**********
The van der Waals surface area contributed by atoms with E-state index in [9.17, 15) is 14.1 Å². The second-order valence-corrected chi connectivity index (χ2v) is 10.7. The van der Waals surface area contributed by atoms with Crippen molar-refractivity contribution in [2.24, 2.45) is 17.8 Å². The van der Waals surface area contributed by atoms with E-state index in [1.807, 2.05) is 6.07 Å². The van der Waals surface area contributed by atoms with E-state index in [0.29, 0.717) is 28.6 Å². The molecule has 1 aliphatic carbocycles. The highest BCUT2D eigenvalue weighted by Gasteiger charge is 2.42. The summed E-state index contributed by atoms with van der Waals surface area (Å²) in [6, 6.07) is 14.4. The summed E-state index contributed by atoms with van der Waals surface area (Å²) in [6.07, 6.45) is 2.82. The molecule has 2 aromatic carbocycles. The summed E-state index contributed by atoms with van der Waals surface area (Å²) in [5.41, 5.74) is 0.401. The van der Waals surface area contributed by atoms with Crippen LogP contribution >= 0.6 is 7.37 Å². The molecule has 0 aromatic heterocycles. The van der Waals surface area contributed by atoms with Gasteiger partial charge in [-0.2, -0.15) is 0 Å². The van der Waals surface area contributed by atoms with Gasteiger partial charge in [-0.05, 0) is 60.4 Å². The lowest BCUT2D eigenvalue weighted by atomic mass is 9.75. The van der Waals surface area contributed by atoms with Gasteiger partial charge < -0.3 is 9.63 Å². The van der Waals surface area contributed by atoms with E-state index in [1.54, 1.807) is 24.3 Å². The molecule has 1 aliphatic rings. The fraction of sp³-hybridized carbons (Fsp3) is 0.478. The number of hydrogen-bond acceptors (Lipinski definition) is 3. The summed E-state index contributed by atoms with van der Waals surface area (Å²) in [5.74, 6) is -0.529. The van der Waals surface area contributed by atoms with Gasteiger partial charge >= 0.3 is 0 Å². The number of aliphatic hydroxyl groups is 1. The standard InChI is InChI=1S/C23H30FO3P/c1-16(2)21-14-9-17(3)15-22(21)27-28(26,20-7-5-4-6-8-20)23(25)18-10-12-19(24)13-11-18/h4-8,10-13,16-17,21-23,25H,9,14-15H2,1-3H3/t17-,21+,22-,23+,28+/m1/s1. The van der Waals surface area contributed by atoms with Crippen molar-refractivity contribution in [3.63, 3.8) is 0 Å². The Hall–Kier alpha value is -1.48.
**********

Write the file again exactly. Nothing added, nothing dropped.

The van der Waals surface area contributed by atoms with E-state index in [9.17, 15) is 14.1 Å². The second-order valence-corrected chi connectivity index (χ2v) is 10.7. The van der Waals surface area contributed by atoms with Crippen molar-refractivity contribution in [2.24, 2.45) is 17.8 Å². The van der Waals surface area contributed by atoms with E-state index in [1.807, 2.05) is 6.07 Å². The van der Waals surface area contributed by atoms with E-state index in [0.29, 0.717) is 28.6 Å². The molecule has 1 aliphatic carbocycles. The highest BCUT2D eigenvalue weighted by Gasteiger charge is 2.42. The summed E-state index contributed by atoms with van der Waals surface area (Å²) in [6, 6.07) is 14.4. The summed E-state index contributed by atoms with van der Waals surface area (Å²) in [6.07, 6.45) is 2.82. The molecule has 2 aromatic carbocycles. The summed E-state index contributed by atoms with van der Waals surface area (Å²) in [5.41, 5.74) is 0.401. The van der Waals surface area contributed by atoms with Crippen LogP contribution >= 0.6 is 7.37 Å². The molecule has 0 aromatic heterocycles. The van der Waals surface area contributed by atoms with Gasteiger partial charge in [-0.2, -0.15) is 0 Å². The van der Waals surface area contributed by atoms with Gasteiger partial charge in [-0.05, 0) is 60.4 Å². The lowest BCUT2D eigenvalue weighted by atomic mass is 9.75. The van der Waals surface area contributed by atoms with Gasteiger partial charge < -0.3 is 9.63 Å². The van der Waals surface area contributed by atoms with E-state index in [1.54, 1.807) is 24.3 Å². The molecule has 1 aliphatic rings. The fraction of sp³-hybridized carbons (Fsp3) is 0.478. The number of hydrogen-bond acceptors (Lipinski definition) is 3. The summed E-state index contributed by atoms with van der Waals surface area (Å²) in [5.74, 6) is -0.529. The van der Waals surface area contributed by atoms with Gasteiger partial charge >= 0.3 is 0 Å². The number of aliphatic hydroxyl groups is 1. The standard InChI is InChI=1S/C23H30FO3P/c1-16(2)21-14-9-17(3)15-22(21)27-28(26,20-7-5-4-6-8-20)23(25)18-10-12-19(24)13-11-18/h4-8,10-13,16-17,21-23,25H,9,14-15H2,1-3H3/t17-,21+,22-,23+,28+/m1/s1. The van der Waals surface area contributed by atoms with Crippen molar-refractivity contribution in [3.63, 3.8) is 0 Å². The Hall–Kier alpha value is -1.48.